The issue involves defective inflator and propellent devices that may deploy improperly in the event of a crash, shooting metal fragments into vehicle occupants. Approximately 34 million vehicles are potentially affected in the United States, and another 7 million have been recalled worldwide.
Initially, only six makes were involved when Takata announced the fault in April 2013, but a Toyota recall in June this year—along with new admissions from Takata that it had little clue as to which cars used its defective inflators, or even what the root cause was—prompted more automakers to issue identical recalls. In July, NHTSA forced additional regional recalls in high-humidity areas including Florida, Hawaii, and the U.S. Virgin Islands to gather removed parts and send them to Takata for review.
Another major recall issued on October 20 expanded the affected vehicles across several brands. For its part, Toyota said it would begin to replace defective passenger-side inflators starting October 25; if parts are unavailable, however, it has advised its dealers to disable the airbags and affix “Do Not Sit Here” messages to the dashboard.
While Toyota says there have been no related injuries or deaths involving its vehicles, a New York Timesreport in September found a total of at least 139 reported injuries across all automakers. In particular, there have been at least two deaths and 30 injuries in Honda vehicles. According to the Times, Honda and Takataallegedly have known about the faulty inflators since 2004 but failed to notify NHTSA in previous recall filings (which began in 2008) that the affected airbags had actually ruptured or were linked to injuries and deaths.
Takata first said that propellant chemicals were mishandled and improperly stored during assembly, which supposedly caused the metal airbag inflators to burst open due to excessive pressure inside. In July, the company blamed humid weather and spurred additional recalls.
According to documents reviewed by Reuters, Takata says that rust, bad welds, and even chewing gum dropped into at least one inflator are also at fault. The same documents show that in 2002, Takata’s plant in Mexico allowed a defect rate that was “six to eight times above” acceptable limits, or roughly 60 to 80 defective parts for every 1 million airbag inflators shipped. The company’s study has yet to reach a final conclusion and report the findings to NHTSA.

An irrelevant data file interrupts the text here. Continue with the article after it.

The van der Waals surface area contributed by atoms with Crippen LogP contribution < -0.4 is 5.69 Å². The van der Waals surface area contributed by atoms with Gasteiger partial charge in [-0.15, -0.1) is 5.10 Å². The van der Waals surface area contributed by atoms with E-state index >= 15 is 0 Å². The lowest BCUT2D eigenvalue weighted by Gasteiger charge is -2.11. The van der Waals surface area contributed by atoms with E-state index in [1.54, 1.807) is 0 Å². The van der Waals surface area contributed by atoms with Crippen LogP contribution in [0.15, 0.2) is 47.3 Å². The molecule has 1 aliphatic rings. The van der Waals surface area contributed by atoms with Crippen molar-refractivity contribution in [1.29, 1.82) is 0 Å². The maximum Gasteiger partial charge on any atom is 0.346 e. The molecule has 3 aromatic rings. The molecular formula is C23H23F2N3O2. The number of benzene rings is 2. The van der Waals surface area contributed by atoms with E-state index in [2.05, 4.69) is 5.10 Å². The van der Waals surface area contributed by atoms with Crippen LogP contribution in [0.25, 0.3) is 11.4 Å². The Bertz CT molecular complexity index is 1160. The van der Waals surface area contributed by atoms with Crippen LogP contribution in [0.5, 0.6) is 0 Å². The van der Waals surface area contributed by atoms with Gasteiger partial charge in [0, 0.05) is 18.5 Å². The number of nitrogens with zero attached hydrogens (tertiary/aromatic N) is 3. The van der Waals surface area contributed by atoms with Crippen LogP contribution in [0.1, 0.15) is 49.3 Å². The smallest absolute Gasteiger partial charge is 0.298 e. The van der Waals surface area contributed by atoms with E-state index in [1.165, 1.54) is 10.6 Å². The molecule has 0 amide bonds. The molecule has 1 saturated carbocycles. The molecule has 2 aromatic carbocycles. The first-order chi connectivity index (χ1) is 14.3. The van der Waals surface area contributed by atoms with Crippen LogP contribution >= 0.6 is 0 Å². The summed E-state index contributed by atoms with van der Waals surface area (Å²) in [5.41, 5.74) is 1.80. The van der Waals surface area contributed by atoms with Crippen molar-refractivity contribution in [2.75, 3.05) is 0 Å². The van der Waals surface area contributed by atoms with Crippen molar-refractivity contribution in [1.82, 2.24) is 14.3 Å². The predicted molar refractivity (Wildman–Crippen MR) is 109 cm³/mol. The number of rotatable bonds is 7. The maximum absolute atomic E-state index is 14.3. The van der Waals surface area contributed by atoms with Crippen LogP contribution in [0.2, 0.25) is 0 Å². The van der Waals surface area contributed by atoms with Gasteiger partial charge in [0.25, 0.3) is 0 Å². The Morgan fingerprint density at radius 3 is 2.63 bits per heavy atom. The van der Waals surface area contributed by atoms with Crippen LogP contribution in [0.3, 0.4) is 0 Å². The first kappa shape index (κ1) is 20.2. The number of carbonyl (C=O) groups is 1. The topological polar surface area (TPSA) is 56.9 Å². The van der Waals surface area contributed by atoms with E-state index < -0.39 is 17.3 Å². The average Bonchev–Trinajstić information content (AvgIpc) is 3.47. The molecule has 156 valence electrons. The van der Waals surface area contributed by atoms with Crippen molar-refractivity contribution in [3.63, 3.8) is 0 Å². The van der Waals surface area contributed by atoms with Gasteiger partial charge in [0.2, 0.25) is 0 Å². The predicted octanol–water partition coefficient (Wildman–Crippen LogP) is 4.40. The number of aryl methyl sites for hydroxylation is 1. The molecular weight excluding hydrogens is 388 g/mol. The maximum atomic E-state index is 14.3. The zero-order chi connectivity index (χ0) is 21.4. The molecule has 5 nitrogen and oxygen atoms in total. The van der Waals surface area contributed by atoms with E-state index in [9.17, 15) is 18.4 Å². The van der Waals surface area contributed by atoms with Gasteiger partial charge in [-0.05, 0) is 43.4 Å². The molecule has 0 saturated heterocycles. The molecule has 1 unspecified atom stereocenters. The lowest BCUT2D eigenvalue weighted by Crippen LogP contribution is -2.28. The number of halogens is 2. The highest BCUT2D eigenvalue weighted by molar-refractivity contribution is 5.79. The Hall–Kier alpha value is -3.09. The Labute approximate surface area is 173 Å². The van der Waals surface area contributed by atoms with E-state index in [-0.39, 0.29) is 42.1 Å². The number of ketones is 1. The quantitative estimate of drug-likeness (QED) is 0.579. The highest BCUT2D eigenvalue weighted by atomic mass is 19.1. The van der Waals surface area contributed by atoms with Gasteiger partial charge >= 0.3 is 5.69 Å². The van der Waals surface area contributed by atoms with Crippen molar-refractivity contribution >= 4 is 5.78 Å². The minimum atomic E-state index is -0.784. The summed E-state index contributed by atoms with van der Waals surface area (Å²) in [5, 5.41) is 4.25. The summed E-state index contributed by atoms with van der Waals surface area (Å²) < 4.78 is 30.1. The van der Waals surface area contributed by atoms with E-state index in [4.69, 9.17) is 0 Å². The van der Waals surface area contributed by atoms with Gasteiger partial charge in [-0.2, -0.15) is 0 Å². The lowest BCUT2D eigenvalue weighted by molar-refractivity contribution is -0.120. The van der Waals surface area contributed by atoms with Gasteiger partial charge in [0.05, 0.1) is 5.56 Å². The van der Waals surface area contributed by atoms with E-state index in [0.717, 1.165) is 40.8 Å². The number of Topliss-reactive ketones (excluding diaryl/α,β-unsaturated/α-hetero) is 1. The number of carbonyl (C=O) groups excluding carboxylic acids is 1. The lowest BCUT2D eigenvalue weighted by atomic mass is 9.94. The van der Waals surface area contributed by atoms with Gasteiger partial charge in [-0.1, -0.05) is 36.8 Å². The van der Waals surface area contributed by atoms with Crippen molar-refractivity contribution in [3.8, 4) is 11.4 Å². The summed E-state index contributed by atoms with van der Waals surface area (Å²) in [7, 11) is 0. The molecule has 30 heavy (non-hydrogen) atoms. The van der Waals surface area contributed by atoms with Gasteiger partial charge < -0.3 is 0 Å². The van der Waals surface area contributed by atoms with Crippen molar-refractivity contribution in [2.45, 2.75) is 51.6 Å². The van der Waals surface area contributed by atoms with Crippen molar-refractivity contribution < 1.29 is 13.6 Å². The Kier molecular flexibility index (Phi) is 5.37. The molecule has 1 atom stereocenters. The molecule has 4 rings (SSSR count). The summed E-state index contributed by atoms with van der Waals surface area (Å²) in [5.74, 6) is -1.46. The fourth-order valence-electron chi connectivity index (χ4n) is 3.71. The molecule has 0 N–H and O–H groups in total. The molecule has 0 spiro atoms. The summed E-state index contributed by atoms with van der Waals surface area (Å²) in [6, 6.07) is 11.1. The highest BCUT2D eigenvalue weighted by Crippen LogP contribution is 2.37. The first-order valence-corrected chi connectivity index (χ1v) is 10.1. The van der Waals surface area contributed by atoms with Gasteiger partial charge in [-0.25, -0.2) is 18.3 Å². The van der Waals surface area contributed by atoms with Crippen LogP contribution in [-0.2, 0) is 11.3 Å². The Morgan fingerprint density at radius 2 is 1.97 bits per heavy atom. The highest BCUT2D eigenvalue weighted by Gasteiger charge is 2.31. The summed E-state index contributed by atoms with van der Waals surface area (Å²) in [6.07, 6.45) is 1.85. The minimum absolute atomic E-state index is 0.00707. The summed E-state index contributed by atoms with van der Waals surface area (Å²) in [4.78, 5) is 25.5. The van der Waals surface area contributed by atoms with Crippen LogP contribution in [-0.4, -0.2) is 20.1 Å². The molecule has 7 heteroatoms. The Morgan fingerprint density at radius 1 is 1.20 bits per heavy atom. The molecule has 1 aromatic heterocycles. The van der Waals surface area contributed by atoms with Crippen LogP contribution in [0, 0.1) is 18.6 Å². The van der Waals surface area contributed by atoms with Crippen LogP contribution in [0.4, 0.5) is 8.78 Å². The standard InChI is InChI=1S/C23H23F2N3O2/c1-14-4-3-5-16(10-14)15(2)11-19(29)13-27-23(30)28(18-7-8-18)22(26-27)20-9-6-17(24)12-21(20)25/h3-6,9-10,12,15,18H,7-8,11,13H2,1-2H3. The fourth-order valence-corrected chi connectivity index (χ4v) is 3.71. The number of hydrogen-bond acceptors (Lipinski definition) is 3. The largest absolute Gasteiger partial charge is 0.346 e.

more recommended stories
March 20: Day of the Guayabera in Merida
On March 20, the Guayabera Day.
Conversaciones con Amigos at Merida English Library
“Monday evenings from 7 to 9.
Spider monkey found inside a cage in a Mérida restaurant
Mérida, Yucatán.- The Federal Procurator for.
Strong earthquake below the coast of Guerrero, Mexico – March 20, 2018
Two earthquakes shook Mexico near Pinotepa.
Mérida among the Best Travel International Destinations
Time’s MONEY magazine announced its annual.
At least 50 million Facebook profiles harvested for Cambridge Analytica
Cambridge Analytica, the company at the.
Fitch confirms Mexico’s good rating, but warns of AMLO risks
The rating agency Fitch Ratings confirmed the credit rating of.
“Yucatan’s good public safety is attracting foreign direct investment”: Expert
“Just a few years ago, Yucatan.
Members of the “Antorchista” Mexican political organization march the streets of Mérida
According to estimations of the state.
Mexico, Inditex fifth most important market in 2017
The expansion and growth of the.